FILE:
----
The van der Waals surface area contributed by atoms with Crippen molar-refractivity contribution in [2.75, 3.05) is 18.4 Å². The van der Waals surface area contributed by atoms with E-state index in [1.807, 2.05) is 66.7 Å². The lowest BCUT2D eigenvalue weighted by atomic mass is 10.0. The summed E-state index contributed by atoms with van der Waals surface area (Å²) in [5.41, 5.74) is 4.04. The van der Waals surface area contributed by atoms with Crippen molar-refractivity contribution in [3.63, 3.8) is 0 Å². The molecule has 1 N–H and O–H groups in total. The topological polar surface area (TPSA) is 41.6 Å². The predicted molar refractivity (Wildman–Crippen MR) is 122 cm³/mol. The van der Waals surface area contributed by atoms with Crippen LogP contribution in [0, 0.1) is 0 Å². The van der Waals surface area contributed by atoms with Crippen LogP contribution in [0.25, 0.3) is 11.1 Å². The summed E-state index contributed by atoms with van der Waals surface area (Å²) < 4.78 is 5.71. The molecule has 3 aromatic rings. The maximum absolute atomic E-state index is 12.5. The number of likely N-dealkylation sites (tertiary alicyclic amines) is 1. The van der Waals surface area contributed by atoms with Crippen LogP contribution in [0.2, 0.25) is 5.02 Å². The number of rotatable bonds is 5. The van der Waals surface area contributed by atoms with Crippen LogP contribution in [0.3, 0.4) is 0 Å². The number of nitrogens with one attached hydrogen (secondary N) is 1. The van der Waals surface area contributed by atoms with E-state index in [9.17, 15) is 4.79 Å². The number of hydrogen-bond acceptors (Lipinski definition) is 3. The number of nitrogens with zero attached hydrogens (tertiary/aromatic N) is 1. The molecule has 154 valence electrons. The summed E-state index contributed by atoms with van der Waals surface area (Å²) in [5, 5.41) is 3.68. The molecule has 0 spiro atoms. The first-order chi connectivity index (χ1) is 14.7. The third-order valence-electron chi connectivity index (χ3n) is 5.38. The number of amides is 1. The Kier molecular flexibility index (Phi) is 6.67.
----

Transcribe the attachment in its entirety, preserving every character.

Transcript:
The van der Waals surface area contributed by atoms with Crippen molar-refractivity contribution in [2.75, 3.05) is 18.4 Å². The van der Waals surface area contributed by atoms with E-state index in [1.807, 2.05) is 66.7 Å². The lowest BCUT2D eigenvalue weighted by atomic mass is 10.0. The summed E-state index contributed by atoms with van der Waals surface area (Å²) in [5.41, 5.74) is 4.04. The van der Waals surface area contributed by atoms with Crippen molar-refractivity contribution in [3.63, 3.8) is 0 Å². The molecule has 1 N–H and O–H groups in total. The topological polar surface area (TPSA) is 41.6 Å². The predicted molar refractivity (Wildman–Crippen MR) is 122 cm³/mol. The van der Waals surface area contributed by atoms with Crippen LogP contribution in [0, 0.1) is 0 Å². The van der Waals surface area contributed by atoms with Crippen LogP contribution in [0.25, 0.3) is 11.1 Å². The summed E-state index contributed by atoms with van der Waals surface area (Å²) < 4.78 is 5.71. The molecule has 3 aromatic rings. The maximum absolute atomic E-state index is 12.5. The number of likely N-dealkylation sites (tertiary alicyclic amines) is 1. The van der Waals surface area contributed by atoms with Crippen LogP contribution in [0.2, 0.25) is 5.02 Å². The number of rotatable bonds is 5. The van der Waals surface area contributed by atoms with Crippen LogP contribution in [0.3, 0.4) is 0 Å². The number of nitrogens with one attached hydrogen (secondary N) is 1. The van der Waals surface area contributed by atoms with E-state index in [9.17, 15) is 4.79 Å². The number of hydrogen-bond acceptors (Lipinski definition) is 3. The number of nitrogens with zero attached hydrogens (tertiary/aromatic N) is 1. The molecule has 154 valence electrons. The summed E-state index contributed by atoms with van der Waals surface area (Å²) in [5, 5.41) is 3.68. The molecule has 0 spiro atoms. The first-order chi connectivity index (χ1) is 14.7. The third-order valence-electron chi connectivity index (χ3n) is 5.38. The number of amides is 1. The Kier molecular flexibility index (Phi) is 6.67.